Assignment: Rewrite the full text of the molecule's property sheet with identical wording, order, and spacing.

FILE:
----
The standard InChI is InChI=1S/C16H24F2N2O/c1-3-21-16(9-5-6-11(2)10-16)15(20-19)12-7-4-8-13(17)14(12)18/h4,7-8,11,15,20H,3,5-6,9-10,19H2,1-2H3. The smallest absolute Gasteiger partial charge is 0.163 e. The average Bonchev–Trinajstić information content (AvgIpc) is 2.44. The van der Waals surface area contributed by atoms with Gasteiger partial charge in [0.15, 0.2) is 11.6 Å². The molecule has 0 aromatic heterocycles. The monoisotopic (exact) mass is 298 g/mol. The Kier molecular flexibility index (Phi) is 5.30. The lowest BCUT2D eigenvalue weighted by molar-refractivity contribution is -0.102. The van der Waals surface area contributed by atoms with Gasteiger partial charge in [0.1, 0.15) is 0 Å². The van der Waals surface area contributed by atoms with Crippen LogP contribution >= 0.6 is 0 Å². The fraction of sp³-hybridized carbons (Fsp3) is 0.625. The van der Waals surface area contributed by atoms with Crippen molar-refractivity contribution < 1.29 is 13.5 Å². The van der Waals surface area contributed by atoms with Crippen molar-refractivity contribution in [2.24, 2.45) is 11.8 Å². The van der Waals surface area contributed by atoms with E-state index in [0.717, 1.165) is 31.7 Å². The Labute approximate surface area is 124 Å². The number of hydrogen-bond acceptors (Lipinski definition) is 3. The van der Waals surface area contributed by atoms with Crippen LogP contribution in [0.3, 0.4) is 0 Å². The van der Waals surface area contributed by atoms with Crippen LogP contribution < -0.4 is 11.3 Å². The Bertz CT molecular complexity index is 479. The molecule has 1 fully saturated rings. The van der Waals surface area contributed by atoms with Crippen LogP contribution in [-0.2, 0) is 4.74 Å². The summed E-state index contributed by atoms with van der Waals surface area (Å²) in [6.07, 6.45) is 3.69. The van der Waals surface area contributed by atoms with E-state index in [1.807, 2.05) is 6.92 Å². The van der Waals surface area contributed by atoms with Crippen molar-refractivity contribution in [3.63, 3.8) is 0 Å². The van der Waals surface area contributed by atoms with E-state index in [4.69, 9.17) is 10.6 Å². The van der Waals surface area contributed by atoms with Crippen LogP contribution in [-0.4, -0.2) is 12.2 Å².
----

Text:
The standard InChI is InChI=1S/C16H24F2N2O/c1-3-21-16(9-5-6-11(2)10-16)15(20-19)12-7-4-8-13(17)14(12)18/h4,7-8,11,15,20H,3,5-6,9-10,19H2,1-2H3. The smallest absolute Gasteiger partial charge is 0.163 e. The average Bonchev–Trinajstić information content (AvgIpc) is 2.44. The van der Waals surface area contributed by atoms with Gasteiger partial charge in [0.15, 0.2) is 11.6 Å². The molecule has 0 aromatic heterocycles. The monoisotopic (exact) mass is 298 g/mol. The Kier molecular flexibility index (Phi) is 5.30. The lowest BCUT2D eigenvalue weighted by molar-refractivity contribution is -0.102. The van der Waals surface area contributed by atoms with Gasteiger partial charge in [0.1, 0.15) is 0 Å². The van der Waals surface area contributed by atoms with Crippen LogP contribution >= 0.6 is 0 Å². The fraction of sp³-hybridized carbons (Fsp3) is 0.625. The van der Waals surface area contributed by atoms with Crippen molar-refractivity contribution < 1.29 is 13.5 Å². The van der Waals surface area contributed by atoms with Crippen molar-refractivity contribution in [2.24, 2.45) is 11.8 Å². The van der Waals surface area contributed by atoms with E-state index in [0.717, 1.165) is 31.7 Å². The Labute approximate surface area is 124 Å². The number of hydrogen-bond acceptors (Lipinski definition) is 3. The van der Waals surface area contributed by atoms with Crippen LogP contribution in [0.3, 0.4) is 0 Å². The van der Waals surface area contributed by atoms with Crippen LogP contribution < -0.4 is 11.3 Å². The Bertz CT molecular complexity index is 479. The molecule has 1 fully saturated rings. The van der Waals surface area contributed by atoms with Crippen LogP contribution in [-0.2, 0) is 4.74 Å². The summed E-state index contributed by atoms with van der Waals surface area (Å²) in [6.07, 6.45) is 3.69. The van der Waals surface area contributed by atoms with E-state index in [1.807, 2.05) is 6.92 Å². The van der Waals surface area contributed by atoms with Crippen molar-refractivity contribution in [3.63, 3.8) is 0 Å². The van der Waals surface area contributed by atoms with E-state index in [4.69, 9.17) is 10.6 Å². The van der Waals surface area contributed by atoms with Crippen LogP contribution in [-0.4, -0.2) is 12.2 Å².